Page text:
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Posted May 28th, 2010 by Charles Purdy

EURO/GBP – 1.175
US$/GBP – 1.452
CHF/GBP – 1.674
CAN$/GBP – 1.526
AUS$/GBP – 1.702

Its all about risk at the moment and whether you are risk adverse or you have risk appetite. Last week was definitely a week where risk aversion was to the fore and the US$ given its safe haven status in the ascendancy. The second half of this week has seen risk appetite return. The result of this was that we have seen sterling appreciate even though the economic data has been less than supportive for sterling. Yesterday we had retail sales for May released which were below expectations and the poorest for a while. Bad weather was given as the reason but you are left to wonder if there is a different underlying problem. So even though we hit 1.18 interbank yesterday there is no conviction that sterling will keep on going or suddenly go into fast reverse. Volatility continues to high, movements somewhat random and when they happen quick and large so that is why it is so important to get in touch now.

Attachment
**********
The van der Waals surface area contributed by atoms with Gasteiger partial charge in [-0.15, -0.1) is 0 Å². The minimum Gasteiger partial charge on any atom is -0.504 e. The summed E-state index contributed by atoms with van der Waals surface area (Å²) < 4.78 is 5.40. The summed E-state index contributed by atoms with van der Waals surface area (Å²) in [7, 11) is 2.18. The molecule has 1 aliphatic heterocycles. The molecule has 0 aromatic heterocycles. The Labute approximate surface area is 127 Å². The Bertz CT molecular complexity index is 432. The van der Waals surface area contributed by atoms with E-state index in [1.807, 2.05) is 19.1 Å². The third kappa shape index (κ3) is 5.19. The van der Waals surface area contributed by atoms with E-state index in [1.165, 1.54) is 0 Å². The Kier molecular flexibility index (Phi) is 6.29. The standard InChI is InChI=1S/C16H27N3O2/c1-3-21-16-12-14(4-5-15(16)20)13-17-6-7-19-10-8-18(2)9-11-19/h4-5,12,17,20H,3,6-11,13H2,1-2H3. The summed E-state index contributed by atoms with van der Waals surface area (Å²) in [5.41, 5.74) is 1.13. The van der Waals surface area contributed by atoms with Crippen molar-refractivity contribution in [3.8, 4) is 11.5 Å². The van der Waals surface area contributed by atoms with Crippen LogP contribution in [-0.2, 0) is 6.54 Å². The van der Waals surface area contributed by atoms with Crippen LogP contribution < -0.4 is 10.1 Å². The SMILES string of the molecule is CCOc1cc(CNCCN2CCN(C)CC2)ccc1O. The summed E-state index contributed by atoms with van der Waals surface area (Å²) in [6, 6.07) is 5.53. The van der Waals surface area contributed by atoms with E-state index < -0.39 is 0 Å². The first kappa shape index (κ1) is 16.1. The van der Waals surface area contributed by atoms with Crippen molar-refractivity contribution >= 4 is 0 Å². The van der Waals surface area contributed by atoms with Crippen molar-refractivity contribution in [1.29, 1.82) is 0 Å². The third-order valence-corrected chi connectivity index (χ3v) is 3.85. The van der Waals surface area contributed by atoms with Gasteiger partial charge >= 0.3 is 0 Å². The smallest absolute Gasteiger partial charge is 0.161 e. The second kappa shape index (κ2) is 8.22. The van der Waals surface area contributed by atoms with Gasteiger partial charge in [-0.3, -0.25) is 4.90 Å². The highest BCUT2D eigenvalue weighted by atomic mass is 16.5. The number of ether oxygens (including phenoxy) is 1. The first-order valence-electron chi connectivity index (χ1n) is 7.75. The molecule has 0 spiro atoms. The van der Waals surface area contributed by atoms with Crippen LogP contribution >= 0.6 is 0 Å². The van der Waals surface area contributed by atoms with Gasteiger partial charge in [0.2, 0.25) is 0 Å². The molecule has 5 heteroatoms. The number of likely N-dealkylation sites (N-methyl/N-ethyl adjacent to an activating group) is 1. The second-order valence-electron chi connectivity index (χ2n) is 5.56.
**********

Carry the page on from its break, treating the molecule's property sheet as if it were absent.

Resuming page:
The euro benefitted from both the Chinese and the South Koreans saying that they still viewed the euro as a key constituent in their foreign currency reserves. This was good news as the markets were worried about a change in tack. To be honest what choice do they have? The US$ may be viewed as a safe haven asset but when you have so many of them the last thing you probably want is more of them. So debt problems continue to loom large in the euro zone and these problems are not going to go away for quite a while.

The US$ continues to be the least ugly of the ugly sisters and somehow convincing the market it is a safe haven asset. We have seen sterling gain some ground on increased risk appetite pulling back to over US$1.45/£1 first thing this morning but the market is still believing that sterling will weaken further. And the US does seem to be ahead of the curve with economic data being broadly positive. So don’t miss out on short term buying opportunities and give us a call now.

With increased risk appetite we have seen the commodity backed currencies regain some of their losses of last week but given the change in sentiment in China and their intention to dampen growth and the UK government starting to attack costs, are we about to see a change in sentiment. As such I am watching the movement in currencies like the Australian $ closely and wondering if we will see a return to trend with it strengthening against sterling or have we actually seeing a reversal of the longer term trend.

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